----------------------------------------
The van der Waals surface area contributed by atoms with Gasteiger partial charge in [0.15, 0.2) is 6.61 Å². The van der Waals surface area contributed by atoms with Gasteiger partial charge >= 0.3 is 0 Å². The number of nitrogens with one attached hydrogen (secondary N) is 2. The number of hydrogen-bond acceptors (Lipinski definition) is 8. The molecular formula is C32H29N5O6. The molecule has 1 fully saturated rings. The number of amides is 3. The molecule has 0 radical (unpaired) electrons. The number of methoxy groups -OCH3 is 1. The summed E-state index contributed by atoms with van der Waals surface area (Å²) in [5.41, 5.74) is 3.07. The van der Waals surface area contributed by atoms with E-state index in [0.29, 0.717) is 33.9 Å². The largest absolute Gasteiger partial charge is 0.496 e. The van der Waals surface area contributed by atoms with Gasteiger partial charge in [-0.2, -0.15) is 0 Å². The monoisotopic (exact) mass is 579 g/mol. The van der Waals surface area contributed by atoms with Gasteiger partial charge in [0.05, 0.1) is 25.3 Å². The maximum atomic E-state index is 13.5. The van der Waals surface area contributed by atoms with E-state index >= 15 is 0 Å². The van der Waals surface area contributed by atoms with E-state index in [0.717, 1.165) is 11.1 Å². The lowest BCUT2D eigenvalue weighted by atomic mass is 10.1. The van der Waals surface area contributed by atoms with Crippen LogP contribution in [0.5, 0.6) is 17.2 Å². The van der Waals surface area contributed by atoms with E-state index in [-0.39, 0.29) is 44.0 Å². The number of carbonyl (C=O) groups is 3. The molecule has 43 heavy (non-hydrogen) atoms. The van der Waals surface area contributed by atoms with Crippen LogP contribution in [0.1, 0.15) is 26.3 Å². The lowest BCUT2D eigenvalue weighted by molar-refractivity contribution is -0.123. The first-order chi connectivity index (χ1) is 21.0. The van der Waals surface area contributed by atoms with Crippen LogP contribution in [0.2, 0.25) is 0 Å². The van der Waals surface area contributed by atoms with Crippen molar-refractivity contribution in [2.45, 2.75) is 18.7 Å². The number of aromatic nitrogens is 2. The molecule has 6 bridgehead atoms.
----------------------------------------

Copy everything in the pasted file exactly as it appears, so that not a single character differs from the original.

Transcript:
The van der Waals surface area contributed by atoms with Gasteiger partial charge in [0.15, 0.2) is 6.61 Å². The van der Waals surface area contributed by atoms with Gasteiger partial charge >= 0.3 is 0 Å². The number of nitrogens with one attached hydrogen (secondary N) is 2. The number of hydrogen-bond acceptors (Lipinski definition) is 8. The molecular formula is C32H29N5O6. The molecule has 1 fully saturated rings. The number of amides is 3. The molecule has 0 radical (unpaired) electrons. The number of methoxy groups -OCH3 is 1. The summed E-state index contributed by atoms with van der Waals surface area (Å²) in [5.41, 5.74) is 3.07. The van der Waals surface area contributed by atoms with E-state index in [0.29, 0.717) is 33.9 Å². The largest absolute Gasteiger partial charge is 0.496 e. The van der Waals surface area contributed by atoms with Gasteiger partial charge in [-0.2, -0.15) is 0 Å². The monoisotopic (exact) mass is 579 g/mol. The van der Waals surface area contributed by atoms with Gasteiger partial charge in [0.05, 0.1) is 25.3 Å². The maximum atomic E-state index is 13.5. The van der Waals surface area contributed by atoms with E-state index >= 15 is 0 Å². The van der Waals surface area contributed by atoms with E-state index in [0.717, 1.165) is 11.1 Å². The lowest BCUT2D eigenvalue weighted by atomic mass is 10.1. The van der Waals surface area contributed by atoms with Crippen LogP contribution in [0.5, 0.6) is 17.2 Å². The van der Waals surface area contributed by atoms with E-state index in [-0.39, 0.29) is 44.0 Å². The number of carbonyl (C=O) groups is 3. The molecule has 43 heavy (non-hydrogen) atoms. The van der Waals surface area contributed by atoms with Crippen LogP contribution in [0.1, 0.15) is 26.3 Å². The lowest BCUT2D eigenvalue weighted by molar-refractivity contribution is -0.123. The first-order chi connectivity index (χ1) is 21.0. The van der Waals surface area contributed by atoms with Crippen LogP contribution in [0.2, 0.25) is 0 Å². The van der Waals surface area contributed by atoms with Crippen molar-refractivity contribution in [2.45, 2.75) is 18.7 Å². The number of aromatic nitrogens is 2. The molecule has 6 bridgehead atoms.